In a ground-breaking experiment, HSE MIEM researchers subjected Lavsan (polyethylene terepfthalate, polyester) and Kapton (polypiromellitimide, polyimide) polymers, commonly used in space technology, to ionising radiation for durations ranging from microseconds to several hours at temperatures of -170°C and +20°C, while comparing their electrical conductivity under extreme conditions. The study reveals that at -170°C, Kapton's conductivity is ten times lower than at +20°C. These findings can assist engineers in developing more effective protection for spacecraft against static discharges induced by ionising radiation. The study has been published in Journal of Applied Physics.
Beyond Earth's atmosphere, spacecraft are exposed to an array of factors, including vacuum conditions, ionising radiation, space debris, micrometeorite impacts, and temperature fluctuations, among others. Ionising radiation stands as one of the most perilous factors, originating from sources like the solar wind, cosmic rays, and other phenomena. According to statistics, electrostatic discharges resulting from ionising radiation account for half of all spacecraft failures.
Polymer materials are commonly used in various components of spacecraft. They are significantly lighter than metals and prove to be excellent choices for applications such as cable insulation, screen-vacuum thermal shielding, and structural components. The probability of electrostatic discharges occurring on polymer components depends on the electrical conductivity of the polymer. A higher level of conductivity reduces the likelihood of breakdown, as it allows charges to disperse throughout the material rather than becoming concentrated in a single location.
When charged particles come into contact with a polymer characterised by high resistance and low electrical conductivity, they may become trapped within it. If charges are unable to disperse across the spacecraft's surface, they accumulate in a single location, resulting in a high electric field intensity and triggering an electrostatic discharge. In other words, a spark is generated, which can result in damage to a spacecraft’s structural components and failure of its instruments.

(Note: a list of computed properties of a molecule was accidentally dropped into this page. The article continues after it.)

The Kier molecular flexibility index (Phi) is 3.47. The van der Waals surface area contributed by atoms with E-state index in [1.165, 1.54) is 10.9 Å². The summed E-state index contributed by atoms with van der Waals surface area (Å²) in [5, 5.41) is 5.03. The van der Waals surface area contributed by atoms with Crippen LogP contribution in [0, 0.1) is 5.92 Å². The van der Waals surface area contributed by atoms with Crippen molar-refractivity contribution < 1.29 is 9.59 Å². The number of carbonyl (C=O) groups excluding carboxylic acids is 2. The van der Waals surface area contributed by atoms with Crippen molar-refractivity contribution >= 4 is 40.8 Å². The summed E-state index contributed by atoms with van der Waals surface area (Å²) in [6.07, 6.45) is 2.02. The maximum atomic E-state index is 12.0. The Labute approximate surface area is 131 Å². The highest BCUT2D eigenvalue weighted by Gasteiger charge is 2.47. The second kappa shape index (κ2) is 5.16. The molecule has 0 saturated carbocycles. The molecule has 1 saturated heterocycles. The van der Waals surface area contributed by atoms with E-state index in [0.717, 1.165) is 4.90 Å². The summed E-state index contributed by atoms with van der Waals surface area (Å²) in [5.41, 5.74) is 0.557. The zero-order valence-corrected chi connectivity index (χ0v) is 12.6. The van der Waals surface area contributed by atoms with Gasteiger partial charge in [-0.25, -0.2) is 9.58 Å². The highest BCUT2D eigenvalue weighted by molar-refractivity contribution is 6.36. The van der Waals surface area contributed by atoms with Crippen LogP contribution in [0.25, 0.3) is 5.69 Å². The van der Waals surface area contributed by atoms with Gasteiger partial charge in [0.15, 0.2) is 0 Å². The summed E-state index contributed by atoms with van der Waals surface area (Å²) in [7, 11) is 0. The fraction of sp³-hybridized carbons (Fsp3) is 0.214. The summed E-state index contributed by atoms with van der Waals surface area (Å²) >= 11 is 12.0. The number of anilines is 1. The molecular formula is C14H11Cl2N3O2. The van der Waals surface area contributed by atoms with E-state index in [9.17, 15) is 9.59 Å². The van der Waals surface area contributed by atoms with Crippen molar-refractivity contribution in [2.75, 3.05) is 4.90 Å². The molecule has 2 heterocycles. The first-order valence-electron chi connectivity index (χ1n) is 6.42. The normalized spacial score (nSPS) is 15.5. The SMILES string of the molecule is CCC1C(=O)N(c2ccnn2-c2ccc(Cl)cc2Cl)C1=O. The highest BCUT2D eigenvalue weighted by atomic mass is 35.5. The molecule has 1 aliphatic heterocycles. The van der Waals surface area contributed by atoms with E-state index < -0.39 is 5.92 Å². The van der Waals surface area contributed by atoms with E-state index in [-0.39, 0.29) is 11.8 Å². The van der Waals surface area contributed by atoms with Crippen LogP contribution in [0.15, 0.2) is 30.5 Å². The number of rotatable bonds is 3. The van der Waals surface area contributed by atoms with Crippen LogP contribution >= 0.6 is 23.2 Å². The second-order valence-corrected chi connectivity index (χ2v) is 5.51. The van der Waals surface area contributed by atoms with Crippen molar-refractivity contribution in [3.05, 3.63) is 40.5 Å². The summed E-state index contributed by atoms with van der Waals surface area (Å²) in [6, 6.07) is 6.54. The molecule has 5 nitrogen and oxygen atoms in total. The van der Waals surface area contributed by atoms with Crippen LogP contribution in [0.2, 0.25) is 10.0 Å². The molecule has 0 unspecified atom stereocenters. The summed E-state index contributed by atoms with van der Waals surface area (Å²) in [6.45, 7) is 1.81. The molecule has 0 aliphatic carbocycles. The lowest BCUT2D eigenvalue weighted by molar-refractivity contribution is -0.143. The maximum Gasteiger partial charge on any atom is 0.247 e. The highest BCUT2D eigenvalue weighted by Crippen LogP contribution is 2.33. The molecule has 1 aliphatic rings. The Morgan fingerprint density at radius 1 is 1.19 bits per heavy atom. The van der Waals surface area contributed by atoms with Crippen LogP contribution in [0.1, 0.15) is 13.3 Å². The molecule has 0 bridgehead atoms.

According to scientists, during the launch into space, the surface temperature of satellites can fluctuate in the range of -150°C to +150°C. While the behaviour of materials at high temperatures has been extensively studied, there remains a limited body of research on polymer materials at low temperatures, even though it is under low-temperature conditions that the likelihood of discharges and spacecraft malfunctions is higher.
HSE researchers investigated the electrophysical properties of polymer materials at low temperatures and determined the electrical conductivity values for two commonly used polymers in the space industry: Lavsan (polyester) and Kapton (polyimide). The experiment was carried out as follows: a polymer sample was positioned within an apparatus, the air was evacuated to create a vacuum, and subsequently, the sample was exposed to electron irradiation at an energy level of 50 keV. The experiments ranged in duration from a few microseconds to several hours and were conducted at a temperature of -170°C. Sensors inside the apparatus recorded data which the scientists then used to perform calculations and conduct an analysis.
It was found that the electrical conductivity of Kapton at -170°C differs from the results obtained at +20°C. At room temperature, the electrical conductivity of Kapton under radiation gradually increases, reaches a maximum, exhibits a slight decrease, and then rapidly surges after 100 seconds of irradiation. At low temperatures, there is no increase in electrical conductivity; instead, it decreases. Consequently, at room temperature, the electrical conductivity of Kapton after one hour of irradiation was 5*10-13 ohms-1 m-1, while at low temperatures, it was ten times lower.
The Rose-Fowler-Vaisberg model is typically used to describe the behaviour of charge carriers in polymers at room temperature. In this experiment, the scientists have confirmed its suitability for describing electrical conductivity under radiation conditions at a temperature of -170°C as well.
Until now, this model had only been tested for a few microseconds at low temperatures. We modified the laboratory setup and carried out an experiment lasting over an hour, enabling us to establish the parameters which engineers can use in their calculations for spacecraft construction. From a fundamental perspective, our findings reveal that multiple trapping formalism used in the Rose-Fowler-Vaisberg model accurately describes the transport of charge carriers in these two polymers, even under low-temperature conditions.
In the future, the researchers intend to investigate other materials which are used in extreme environments—primarily, those employed in nuclear power plants.